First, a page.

Tuesday, November 28, 2006

Kyoto Canvas Wars

On the very first morning of my holiday, after checking out Maruyama Koen and Heian Shrine, I headed for Ichizawa Hanpu on Higashioji-dori. Ichizawa Hanpu is a renowned purveyor of handmade canvas bags which I first heard about via this Japundit article. As per my comment on that page, I decided to head to this store to buy a good, rugged tourist's bag which would also make me cool in the eyes of the locals.

I arrived at the store at 9:45 on Monday morning and joined the line of at least 60 people already waiting (no surprise, I was the only foreigner). I got the feeling that a trip to Ichizawa is a must-do for any one-day visitor to Kyoto since a lot of the other people waiting were looking at maps and guidebooks to the city. When the doors opened at 10 am, more than 100 eager shoppers were in the line that snaked down the alley beside the store. Only a few people were allowed into the shop at a time, so there was more standing around to do. But waiting in line to go into a store is a very Japanese thing so I was quite content to take part in this cultural experience. At one point, a man in an apron, wooden sandals and a barcode hairstyle came out of the store and bowed to each of us waiting in line, thanking us for our custom and apologizing for the wait.

When my turn to shop came, I found that the tiny, basic store had very few items for sale. What was available was only as many bags as had been sewn in the previous few days. The bags are of dense canvas in muted colours like beige, grey, black, green and faded red. The forms are very straightforward: squares or rectangles with simple patch pockets. Metal rivets strengthen the wide, double stitched straps. I had been wanting a large black tote, but none were left (I should have lined up at 9am), so I settled on a small grey purse. One helpful store clerk decided to practice his English and told me that I "had better buy the bag" (common ESL error) since this store was the only place in the world that sold them. I would soon discover that this was not the case, but I bought the bag anyway.

While biding my time waiting in the line, I had noticed another line forming across the street and I realized that it was for Ichizawa Hanpu's new rival, Shinzaburo Hanpu. The story goes that Shinzaburo was started by one of the brothers from the original store's family (more detail in that Japundit article). The Shinzaburo store is within sight of Ichizawa and sells identical products at the same prices, although some bags are available in patterned canvas, too. It seems that for now, Ichizawa and Shinzaburo are sharing the market quite well. All the shoppers (me included) crossed the street to line-up for the other tiny wood-floored store after finishing up at the first. I found my black tote at Shinzaburo since the patterned bags were selling faster there.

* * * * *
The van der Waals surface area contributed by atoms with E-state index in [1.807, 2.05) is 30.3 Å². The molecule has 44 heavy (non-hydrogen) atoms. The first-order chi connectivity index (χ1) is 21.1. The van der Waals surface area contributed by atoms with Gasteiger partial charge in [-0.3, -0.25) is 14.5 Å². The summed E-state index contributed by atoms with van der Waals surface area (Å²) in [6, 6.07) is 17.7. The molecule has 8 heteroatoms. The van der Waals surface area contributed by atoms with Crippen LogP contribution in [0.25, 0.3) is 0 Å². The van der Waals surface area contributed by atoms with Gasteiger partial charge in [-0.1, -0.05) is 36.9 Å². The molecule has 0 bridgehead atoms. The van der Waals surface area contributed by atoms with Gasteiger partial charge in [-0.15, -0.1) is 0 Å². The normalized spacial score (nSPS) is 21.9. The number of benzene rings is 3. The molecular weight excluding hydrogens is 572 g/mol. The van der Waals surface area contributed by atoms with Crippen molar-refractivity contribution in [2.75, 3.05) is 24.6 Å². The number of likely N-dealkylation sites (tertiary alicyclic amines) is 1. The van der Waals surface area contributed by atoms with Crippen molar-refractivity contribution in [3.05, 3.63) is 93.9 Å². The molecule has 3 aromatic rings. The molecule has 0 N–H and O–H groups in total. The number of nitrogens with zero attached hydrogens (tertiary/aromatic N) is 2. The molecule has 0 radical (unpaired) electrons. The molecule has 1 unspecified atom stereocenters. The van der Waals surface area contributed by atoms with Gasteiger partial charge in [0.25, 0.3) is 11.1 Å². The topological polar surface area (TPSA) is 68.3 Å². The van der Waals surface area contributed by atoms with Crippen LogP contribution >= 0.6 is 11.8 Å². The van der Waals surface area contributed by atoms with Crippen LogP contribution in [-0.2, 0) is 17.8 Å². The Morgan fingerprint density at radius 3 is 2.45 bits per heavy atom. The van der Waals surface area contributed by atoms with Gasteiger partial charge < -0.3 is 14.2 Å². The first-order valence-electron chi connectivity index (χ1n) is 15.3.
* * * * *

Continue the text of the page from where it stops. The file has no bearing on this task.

I've had time to put these two bags to good use by now and I have to admit they are wonderful. Plus, as predicted, I got some major reactions from Japanese friends and new acquaintances when they spotted what was slung over my shoulder. Everyone wants to know if I know "the story" of the brothers and the rival stores. You've got to love a conversation starter that also carries your daily necessities so nicely, right?

Check out this more in-depth New York Times write-up for more on Ichizawa Hanpu.

Here's the storefront of Ichizawa Hanpu, on the west side of Higashioji-dori. Note that some shoppers are already carrying bags from the other store:



Here's a better view of the line-up which continues way down the alley beside the store:


And here is the storefront of Shinzaburo Hanpu, on the east side of the Higashioji-dori, about 50m south of Ichizawa. The line-up for Shinzaburo starts up the street. Perhaps you can see that some of the bags in the windows are patterned:



Here are the all-important carry-bags in which to transport your purchase home. It was interesting to spot people all over Kyoto carrying these. Very often, as in my case, they were carrying one from each store:



And here are the much-coveted products themselves. The black one is Shinzaburo and cost about Y3,900 while the grey one (they called it wasabi although it really isn't) is from Ichizawa and cost about Y3,400. They are identical in workmanship and style. Only the label differs:

4 comments :

Hikaru said...

urayamashii~!

i wish men had more to rut about with than their ipods, cellphones, and plasma TV's.

you've got a new bag or two. now i need a windfall bonus (lol ya right, with my company) so i can buy that LVMH portfolio to match my wallet...

nicole said...

i love those bags! any idea if they sell over the internet?

terra said...

they look like PERFECT teacher bags!

Marie said...

Wonderful story! I'm so glad to see all the photos, and I'm really envious you got to go to the shop across the street. And I'm really glad that you got so many comments from the Japanese--isn't it bizarre how something that simple is such a cultural trigger? Anyway, I'm sorry to take so long to write my comment. But I am very glad that you seem to have had a good time.

Blog Widget by LinkWithin